“GUTS” showcased a more 2000s punk rock vibe, which could clearly be seen through the outfits worn by fans at the show. Bright pastel colors and abstract patterns were traded for leather mini skirts and defined eye makeup. While “Sour” merchandise was adorned with butterflies and graffiti hearts, “GUTS” merchandise featured Olivia “spilling her guts” (aka vomiting multicolored stars). 

The stage grew from the previous show, now branching out to either side of the arena floor. Parts of the floor were transparent, and the beginning of the show was marked by the burning of holographic purple candles that spelled out “GUTS.” 

This tour had a similar opening of guitar riffs, but with brighter flashing lights as Olivia appeared from below the stage to sing bad idea, right?” 

She sprinkled in cheeky monologues and conversations with the crowd as she bounced between performing the new album and old “Sour” hits. Her stage presence had grown tenfold as any remaining nerves from the previous tour diminished. I could easily feel her comfort onstage as she danced and riffed with the crowd. Her dialogue between songs also seemed less filtered, and she appealed more to the 20-something audience than the 16-year-old crowd of “Sour.” 

“GUTS” felt like more of a performance. I knew it wouldn’t be as raw as the “Sour” tour because of her recent success, but I was not anticipating the larger-than-life performance Rodrigo gave!

Olivia had a screen behind her layered with graphics that referenced the aesthetics of the album. For example, during ballad of a homeschooled girl,” Olivia was seen within the frame of an old-school yearbook, with doodles surrounding each image. When she sat at the piano to sing teenage dream,” home videos of her childhood played on the screen behind her. 

More attention was paid to set design and additional display elements. Olivia had a group of backup dancers that weaved on and off stage for about half of the songs and occasionally joined in with them for choreographed dance breaks. She would lean down and sing to a hidden camera underneath the transparent parts of the stage, which was then projected onto the screen behind her, and once again, her costumes changed throughout the show.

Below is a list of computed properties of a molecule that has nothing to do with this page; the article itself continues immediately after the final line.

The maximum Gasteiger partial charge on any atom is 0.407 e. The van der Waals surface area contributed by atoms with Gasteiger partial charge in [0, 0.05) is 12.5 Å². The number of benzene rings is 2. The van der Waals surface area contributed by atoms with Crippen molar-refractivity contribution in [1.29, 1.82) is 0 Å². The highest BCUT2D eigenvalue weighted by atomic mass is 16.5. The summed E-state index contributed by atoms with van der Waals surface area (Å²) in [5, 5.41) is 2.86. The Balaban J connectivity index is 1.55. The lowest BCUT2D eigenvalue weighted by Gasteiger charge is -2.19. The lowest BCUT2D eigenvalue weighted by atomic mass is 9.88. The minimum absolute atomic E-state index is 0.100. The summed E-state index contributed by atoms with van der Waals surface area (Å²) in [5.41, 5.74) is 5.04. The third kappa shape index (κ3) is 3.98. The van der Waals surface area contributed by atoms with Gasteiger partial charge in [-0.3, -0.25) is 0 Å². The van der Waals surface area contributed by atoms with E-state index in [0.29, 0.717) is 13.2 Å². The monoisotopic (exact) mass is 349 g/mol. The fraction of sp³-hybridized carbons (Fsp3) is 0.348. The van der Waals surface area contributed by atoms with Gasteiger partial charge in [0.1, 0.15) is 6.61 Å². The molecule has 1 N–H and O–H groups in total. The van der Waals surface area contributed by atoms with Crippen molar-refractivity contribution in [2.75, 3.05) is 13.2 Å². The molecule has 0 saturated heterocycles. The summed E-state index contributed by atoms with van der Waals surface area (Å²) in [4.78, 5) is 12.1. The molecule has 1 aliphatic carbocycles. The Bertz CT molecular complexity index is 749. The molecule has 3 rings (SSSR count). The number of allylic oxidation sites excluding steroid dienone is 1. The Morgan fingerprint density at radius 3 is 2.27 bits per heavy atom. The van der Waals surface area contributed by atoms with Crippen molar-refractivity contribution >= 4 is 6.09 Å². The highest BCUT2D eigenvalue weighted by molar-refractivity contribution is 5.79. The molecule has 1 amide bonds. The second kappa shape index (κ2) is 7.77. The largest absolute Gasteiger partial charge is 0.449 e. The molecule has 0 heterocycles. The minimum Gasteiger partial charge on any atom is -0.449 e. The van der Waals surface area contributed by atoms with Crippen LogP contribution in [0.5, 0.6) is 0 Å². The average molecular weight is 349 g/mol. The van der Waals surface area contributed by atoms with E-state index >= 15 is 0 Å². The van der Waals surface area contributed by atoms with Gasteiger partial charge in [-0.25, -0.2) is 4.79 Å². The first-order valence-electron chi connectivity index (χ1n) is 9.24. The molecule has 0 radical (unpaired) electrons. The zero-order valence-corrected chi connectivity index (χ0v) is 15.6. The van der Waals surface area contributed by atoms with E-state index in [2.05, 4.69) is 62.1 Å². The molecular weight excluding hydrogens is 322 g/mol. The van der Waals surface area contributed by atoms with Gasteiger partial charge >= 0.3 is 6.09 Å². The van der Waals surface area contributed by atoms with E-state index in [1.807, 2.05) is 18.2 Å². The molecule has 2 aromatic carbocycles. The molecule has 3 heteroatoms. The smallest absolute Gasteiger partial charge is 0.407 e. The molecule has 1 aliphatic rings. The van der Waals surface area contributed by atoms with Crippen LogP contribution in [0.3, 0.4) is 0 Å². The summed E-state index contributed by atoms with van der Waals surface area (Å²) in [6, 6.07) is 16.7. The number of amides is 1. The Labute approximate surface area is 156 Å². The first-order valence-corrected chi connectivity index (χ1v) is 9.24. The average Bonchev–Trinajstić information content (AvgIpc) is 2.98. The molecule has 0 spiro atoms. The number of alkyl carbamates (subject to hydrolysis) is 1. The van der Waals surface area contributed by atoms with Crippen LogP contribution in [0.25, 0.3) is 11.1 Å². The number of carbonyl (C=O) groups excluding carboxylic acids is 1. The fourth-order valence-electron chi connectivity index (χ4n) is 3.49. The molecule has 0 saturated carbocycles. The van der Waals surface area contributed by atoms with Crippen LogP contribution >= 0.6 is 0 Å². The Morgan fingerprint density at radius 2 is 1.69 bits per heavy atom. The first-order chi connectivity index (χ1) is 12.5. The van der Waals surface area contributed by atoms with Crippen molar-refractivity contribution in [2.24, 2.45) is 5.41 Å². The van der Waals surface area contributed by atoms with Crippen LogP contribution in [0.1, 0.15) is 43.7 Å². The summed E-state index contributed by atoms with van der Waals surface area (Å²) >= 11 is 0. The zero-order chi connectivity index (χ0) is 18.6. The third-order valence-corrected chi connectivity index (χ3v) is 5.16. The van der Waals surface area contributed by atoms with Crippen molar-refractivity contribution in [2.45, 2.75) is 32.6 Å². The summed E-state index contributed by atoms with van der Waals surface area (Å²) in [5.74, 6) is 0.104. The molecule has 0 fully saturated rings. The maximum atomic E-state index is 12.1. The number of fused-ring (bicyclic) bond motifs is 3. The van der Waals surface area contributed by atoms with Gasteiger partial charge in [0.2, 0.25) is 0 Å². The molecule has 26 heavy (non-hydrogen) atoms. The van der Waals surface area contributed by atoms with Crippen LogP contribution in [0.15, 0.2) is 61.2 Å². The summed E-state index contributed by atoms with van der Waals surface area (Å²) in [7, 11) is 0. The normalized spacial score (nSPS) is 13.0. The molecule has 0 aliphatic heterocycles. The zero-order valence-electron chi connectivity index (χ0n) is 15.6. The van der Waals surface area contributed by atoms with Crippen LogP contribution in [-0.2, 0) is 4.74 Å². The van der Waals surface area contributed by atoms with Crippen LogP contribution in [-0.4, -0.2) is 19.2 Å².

Rodrigo and backup dancers during a performance of “pretty isn’t pretty,”

at the GUTS tour, 2024.

Most notably, clouds, stars and a moon lowered from the ceiling in the middle of the show. Olivia then climbed onto the moon to sing logical and enough for you, swinging above the stage and the crowd underneath. Then, the  moon paused right in front of my section. She made a point to wave to every part of the audience, and I once again felt connected, even all the way up in section 211. This was probably my favorite part of the set. I could tell the extravagant presence she was going for, and it was oddly cohesive.

Rodrigo singing “logical” from the sky, GUTS World Tour, 2024.

Throughout the “GUTS” tour, I loved how Olivia seemed to interact more individually with each member of her band. She would sing to them and even sat at one end of the stage with her lead guitarist to perform acoustic versions of “happier” and favorite crime.” It felt like she took the same effort to engage with her fellow performers as she did to engage with the audience, and that made everything onstage feel a bit more real. 

To end this show, she also made a point to greet everyone at the barricade of the general admission pit, something she hadn’t done before. She accepted gifts from fans and even snapped photos with them from digital cameras. I appreciated that Rodrigo once again connected with her fans despite the lavish show.

While the band on the “GUTS” tour was excellent and brought the newest songs come to life, I felt that these songs stuck closer to their studio recording equivalents. The live variety came from Olivia’s vocal runs and delivery of lyrics, compared to the band’s freer expressions on the “Sour” tour. 

I was honestly missing the band’s impromptu rock additions that “Sour” had. While the songs were still amazing, some of them didn’t have the same angst and energy behind them that I loved on the first tour. This contrast was incredibly interesting, considering “GUTS” had more of a “punk rock” feel. This could be a testament to Olivia’s growth as an artist and a person, which I completely understand. 

These tours are so different from one another. It shows growth and maturity and the way that fame and success changes your exposure. I secured my “Sour” ticket for $85, while my “GUTS” ticket was closer to $150. I’m a member of the small and insanely lucky population who got to attend both, and I genuinely cannot complain too much. However, it is incredibly interesting to see how an artist and their tours evolve over time. 

35 views0 comments

Recent Posts

See All


bottom of page